All the comments, information and data submitted by commenters and discussed in this NODA are available in the Air Docket, National Emission Start Printed Page 75184Standards for Hazardous Air Pollutants—Halogenated Solvent Cleaning, Environmental Protection Agency, Docket ID No. EPA-HQ-OAR-2002-0009.

III. Proposed Emissions Limit Options

A. What Are the Proposed Emissions Limits?

The proposed rule presented an emissions limit approach whereby emissions of the hazardous air pollutants (HAP), perchloroethylene (PCE), trichloroethylene (TCE), and methylene chloride (MC) from facilities operating halogenated solvent cleaning machines are capped at levels determined to protect public health with an ample margin of safety and to prevent adverse environmental effects.[2]

Specifically, under the proposed rule, the owner or operator of each affected facility would ensure that the facility-wide PCE, TCE, and MC emissions from all halogenated solvent cleaning machines subject to the MACT standards are less than or equal to specific solvent emissions limits, as identified in the proposed rule. The proposed rule identified six different regulatory alternatives in this regard, including the two co-proposed options of 25,000 kilograms per year (kg/yr) and 40,000 kg/yr of MC equivalent.

We believe that there are multiple ways in which facilities can comply with the proposed rule, and while we analyzed and identified in the proposed rule some of the methods that may effectively reduce emissions, we neither proposed specific compliance options nor did we limit the options by which facilities could comply. Under the proposed revised standards, the HSC MACT requirements for all applicable new and existing sources would remain applicable. See 71 FR 47675-47676 and 47683-47684 for a complete discussion of the proposed facility-wide solvent emission limit and compliance options. Nothing in the proposed rule precludes a facility from using a compliance option not identified in the proposal. Sources may implement compliance options identified in the MACT or whatever compliance options they choose regardless of whether it is mentioned in the August 2006 proposal or the MACT.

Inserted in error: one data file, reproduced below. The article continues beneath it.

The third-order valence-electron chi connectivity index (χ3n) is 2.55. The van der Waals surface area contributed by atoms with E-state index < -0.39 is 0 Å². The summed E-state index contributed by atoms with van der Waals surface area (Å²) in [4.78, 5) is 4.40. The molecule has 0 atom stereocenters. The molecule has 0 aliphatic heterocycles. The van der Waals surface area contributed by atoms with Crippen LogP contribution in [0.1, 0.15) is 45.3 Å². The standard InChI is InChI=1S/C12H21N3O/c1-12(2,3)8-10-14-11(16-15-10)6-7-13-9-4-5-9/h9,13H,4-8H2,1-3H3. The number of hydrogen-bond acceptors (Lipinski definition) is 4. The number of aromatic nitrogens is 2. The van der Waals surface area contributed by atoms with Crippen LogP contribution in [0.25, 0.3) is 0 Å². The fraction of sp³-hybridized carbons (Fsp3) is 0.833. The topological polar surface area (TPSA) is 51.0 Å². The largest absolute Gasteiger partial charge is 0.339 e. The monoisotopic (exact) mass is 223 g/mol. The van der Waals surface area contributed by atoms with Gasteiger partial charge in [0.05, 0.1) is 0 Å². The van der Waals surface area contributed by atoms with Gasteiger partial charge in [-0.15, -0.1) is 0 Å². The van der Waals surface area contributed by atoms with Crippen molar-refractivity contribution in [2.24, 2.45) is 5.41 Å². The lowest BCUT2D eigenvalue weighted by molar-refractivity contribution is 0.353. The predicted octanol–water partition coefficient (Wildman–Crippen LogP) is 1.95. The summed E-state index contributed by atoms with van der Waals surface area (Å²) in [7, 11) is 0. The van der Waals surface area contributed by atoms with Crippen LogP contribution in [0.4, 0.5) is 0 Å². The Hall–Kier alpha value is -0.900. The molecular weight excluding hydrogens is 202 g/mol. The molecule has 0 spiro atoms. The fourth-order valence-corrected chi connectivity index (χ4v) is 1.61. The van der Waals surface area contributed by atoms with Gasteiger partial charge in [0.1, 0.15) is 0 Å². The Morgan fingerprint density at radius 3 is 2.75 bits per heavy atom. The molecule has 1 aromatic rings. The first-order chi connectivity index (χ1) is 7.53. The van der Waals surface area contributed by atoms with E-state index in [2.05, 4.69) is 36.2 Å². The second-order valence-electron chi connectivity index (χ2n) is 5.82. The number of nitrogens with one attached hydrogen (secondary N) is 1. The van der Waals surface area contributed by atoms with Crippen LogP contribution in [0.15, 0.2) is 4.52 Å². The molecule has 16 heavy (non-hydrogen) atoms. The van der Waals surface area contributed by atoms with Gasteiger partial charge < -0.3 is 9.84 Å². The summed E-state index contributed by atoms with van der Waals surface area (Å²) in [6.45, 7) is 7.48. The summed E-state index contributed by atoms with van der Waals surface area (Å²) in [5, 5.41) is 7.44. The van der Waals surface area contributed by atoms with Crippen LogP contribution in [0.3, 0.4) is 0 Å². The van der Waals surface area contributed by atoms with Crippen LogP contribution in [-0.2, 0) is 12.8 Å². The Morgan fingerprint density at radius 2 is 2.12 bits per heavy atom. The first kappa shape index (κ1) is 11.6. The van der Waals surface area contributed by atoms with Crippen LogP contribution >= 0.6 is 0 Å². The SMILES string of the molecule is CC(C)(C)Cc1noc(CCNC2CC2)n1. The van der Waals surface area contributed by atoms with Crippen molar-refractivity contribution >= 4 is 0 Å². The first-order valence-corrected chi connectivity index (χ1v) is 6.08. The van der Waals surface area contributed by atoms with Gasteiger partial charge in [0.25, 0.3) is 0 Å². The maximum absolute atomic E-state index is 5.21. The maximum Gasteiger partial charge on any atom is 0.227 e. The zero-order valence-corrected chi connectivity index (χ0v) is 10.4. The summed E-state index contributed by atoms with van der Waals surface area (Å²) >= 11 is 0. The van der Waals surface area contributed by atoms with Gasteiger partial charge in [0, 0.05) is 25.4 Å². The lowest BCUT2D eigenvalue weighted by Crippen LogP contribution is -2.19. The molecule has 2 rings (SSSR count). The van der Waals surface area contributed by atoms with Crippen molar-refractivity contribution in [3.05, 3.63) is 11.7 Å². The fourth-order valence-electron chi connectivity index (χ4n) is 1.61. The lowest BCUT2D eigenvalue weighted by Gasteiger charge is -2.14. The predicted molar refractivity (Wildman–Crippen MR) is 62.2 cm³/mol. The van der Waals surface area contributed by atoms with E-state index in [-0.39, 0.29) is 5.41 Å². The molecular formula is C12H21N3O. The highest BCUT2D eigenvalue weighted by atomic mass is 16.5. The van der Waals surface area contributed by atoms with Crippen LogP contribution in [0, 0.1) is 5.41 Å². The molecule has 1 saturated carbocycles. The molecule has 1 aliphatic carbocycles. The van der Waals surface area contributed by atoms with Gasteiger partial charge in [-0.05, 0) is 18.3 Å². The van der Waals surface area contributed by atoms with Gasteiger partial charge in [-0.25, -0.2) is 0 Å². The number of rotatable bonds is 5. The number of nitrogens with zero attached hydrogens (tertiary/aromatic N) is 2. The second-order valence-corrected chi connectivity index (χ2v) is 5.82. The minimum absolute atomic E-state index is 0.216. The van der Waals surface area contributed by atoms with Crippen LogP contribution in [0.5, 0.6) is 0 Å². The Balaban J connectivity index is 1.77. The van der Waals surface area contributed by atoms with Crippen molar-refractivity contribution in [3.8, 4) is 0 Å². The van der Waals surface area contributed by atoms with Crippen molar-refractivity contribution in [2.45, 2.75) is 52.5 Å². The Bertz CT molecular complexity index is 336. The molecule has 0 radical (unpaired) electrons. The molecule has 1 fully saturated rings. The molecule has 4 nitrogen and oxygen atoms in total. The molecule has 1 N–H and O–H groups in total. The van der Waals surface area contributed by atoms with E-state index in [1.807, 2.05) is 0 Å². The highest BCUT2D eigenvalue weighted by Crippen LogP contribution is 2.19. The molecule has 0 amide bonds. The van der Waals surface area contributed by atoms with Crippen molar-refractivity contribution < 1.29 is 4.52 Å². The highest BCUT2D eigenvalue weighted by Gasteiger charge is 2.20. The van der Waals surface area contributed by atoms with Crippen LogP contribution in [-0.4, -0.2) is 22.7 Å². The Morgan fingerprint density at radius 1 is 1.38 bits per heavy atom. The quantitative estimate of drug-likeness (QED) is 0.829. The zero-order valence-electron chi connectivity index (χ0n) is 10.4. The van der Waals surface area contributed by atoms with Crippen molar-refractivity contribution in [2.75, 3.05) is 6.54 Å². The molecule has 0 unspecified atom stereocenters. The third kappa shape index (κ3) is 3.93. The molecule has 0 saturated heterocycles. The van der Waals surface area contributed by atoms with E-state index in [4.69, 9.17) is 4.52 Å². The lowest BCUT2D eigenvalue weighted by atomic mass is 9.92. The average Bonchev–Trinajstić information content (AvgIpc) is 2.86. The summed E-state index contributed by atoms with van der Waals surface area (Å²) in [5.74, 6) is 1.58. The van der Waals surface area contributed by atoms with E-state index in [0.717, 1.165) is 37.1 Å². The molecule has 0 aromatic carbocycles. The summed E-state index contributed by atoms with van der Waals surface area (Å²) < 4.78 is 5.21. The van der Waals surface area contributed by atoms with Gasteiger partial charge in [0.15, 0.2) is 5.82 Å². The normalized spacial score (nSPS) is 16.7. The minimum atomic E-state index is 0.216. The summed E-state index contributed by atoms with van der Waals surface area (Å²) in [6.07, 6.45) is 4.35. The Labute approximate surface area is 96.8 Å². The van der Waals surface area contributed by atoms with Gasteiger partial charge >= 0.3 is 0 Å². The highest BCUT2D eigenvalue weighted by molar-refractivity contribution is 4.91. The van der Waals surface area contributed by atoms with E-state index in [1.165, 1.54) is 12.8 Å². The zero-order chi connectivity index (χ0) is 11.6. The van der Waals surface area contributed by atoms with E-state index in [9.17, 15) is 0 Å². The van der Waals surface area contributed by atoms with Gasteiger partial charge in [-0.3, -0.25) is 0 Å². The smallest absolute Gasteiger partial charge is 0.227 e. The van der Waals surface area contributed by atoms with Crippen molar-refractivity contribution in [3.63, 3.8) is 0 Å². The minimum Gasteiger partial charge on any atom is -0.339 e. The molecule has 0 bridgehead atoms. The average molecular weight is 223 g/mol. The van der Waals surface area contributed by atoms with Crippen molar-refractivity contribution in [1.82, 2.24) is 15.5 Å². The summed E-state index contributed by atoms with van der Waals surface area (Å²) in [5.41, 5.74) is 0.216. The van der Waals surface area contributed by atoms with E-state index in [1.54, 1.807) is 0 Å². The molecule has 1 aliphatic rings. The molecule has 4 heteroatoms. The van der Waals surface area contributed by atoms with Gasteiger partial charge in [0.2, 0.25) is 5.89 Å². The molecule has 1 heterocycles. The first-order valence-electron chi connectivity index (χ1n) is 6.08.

B. What Is the New Information or Data That EPA Is Making Available for Review and Comment?

  • Comments and data provided by the Halogenated Solvents Industry Alliance (HSIA) concerning the technical infeasibility of using solvent switching, retrofitting, and installation of vacuum-to-vacuum machines on applications in the narrow tubing and aerospace industries, facilities that use continuous web cleaners and large military vehicle maintenance facilities. HSIA states that these degreasing applications use large machines and the current low-emitting cleaning machines are technically infeasible because these industries degrease parts of uncommon sizes and shapes that these machines have not been commonly designed to handle. The commenter provides instances where particular companies have installed low-emitting equipment yet were unable to meet the 1994 HSC NESHAP. The commenter stated that the EPA should revise its emission reduction estimate for vacuum cleaning machines and have this new estimate confirmed by companies that have recently installed vacuum-to-vacuum machines.
  • Comments and data provided by the American Safety Razor Company, concerning the technical infeasibility of solvent switching, retrofitting and vacuum-to-vacuum machines for facilities using continuous web cleaning machines because the cleaning process is so unique and different from the other forms of degreasing, batch cold and vapor cleaning. The commenter states that EPA incorrectly concluded that solvent switching will work for continuous web cleaners because, according to the commenter, a majority of alternative HAP and non-HAP solvents are incompatible with its products. Without any supporting data, the commenter also states that EPA's proposal significantly overstates the potential for emission reductions in the source category.